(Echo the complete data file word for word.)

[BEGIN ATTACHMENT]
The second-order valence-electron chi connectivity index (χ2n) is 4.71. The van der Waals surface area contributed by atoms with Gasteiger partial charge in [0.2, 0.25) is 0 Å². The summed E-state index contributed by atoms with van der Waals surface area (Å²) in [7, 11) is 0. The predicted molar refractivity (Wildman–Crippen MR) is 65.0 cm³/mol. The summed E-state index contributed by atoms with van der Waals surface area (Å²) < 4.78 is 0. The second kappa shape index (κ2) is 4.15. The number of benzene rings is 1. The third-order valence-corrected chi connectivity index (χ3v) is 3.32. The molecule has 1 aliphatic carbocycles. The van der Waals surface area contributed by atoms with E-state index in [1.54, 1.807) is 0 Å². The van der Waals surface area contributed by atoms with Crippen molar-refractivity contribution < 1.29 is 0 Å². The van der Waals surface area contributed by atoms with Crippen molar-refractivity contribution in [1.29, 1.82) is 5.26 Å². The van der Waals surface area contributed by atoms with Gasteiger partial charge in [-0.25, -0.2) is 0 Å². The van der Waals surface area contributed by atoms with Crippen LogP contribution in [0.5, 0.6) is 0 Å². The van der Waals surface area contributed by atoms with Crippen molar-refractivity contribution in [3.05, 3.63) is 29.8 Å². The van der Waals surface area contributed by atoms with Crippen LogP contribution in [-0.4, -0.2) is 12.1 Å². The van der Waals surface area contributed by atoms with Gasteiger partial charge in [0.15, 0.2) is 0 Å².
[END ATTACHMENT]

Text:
The second-order valence-electron chi connectivity index (χ2n) is 4.71. The van der Waals surface area contributed by atoms with Gasteiger partial charge in [0.2, 0.25) is 0 Å². The summed E-state index contributed by atoms with van der Waals surface area (Å²) in [7, 11) is 0. The predicted molar refractivity (Wildman–Crippen MR) is 65.0 cm³/mol. The summed E-state index contributed by atoms with van der Waals surface area (Å²) < 4.78 is 0. The second kappa shape index (κ2) is 4.15. The number of benzene rings is 1. The third-order valence-corrected chi connectivity index (χ3v) is 3.32. The molecule has 1 aliphatic carbocycles. The van der Waals surface area contributed by atoms with E-state index in [1.54, 1.807) is 0 Å². The van der Waals surface area contributed by atoms with Crippen molar-refractivity contribution < 1.29 is 0 Å². The van der Waals surface area contributed by atoms with Crippen molar-refractivity contribution in [1.29, 1.82) is 5.26 Å². The van der Waals surface area contributed by atoms with Gasteiger partial charge in [-0.25, -0.2) is 0 Å². The van der Waals surface area contributed by atoms with Crippen LogP contribution in [0.5, 0.6) is 0 Å². The van der Waals surface area contributed by atoms with Crippen molar-refractivity contribution in [3.05, 3.63) is 29.8 Å². The van der Waals surface area contributed by atoms with Crippen LogP contribution in [-0.4, -0.2) is 12.1 Å². The van der Waals surface area contributed by atoms with Gasteiger partial charge in [0.15, 0.2) is 0 Å².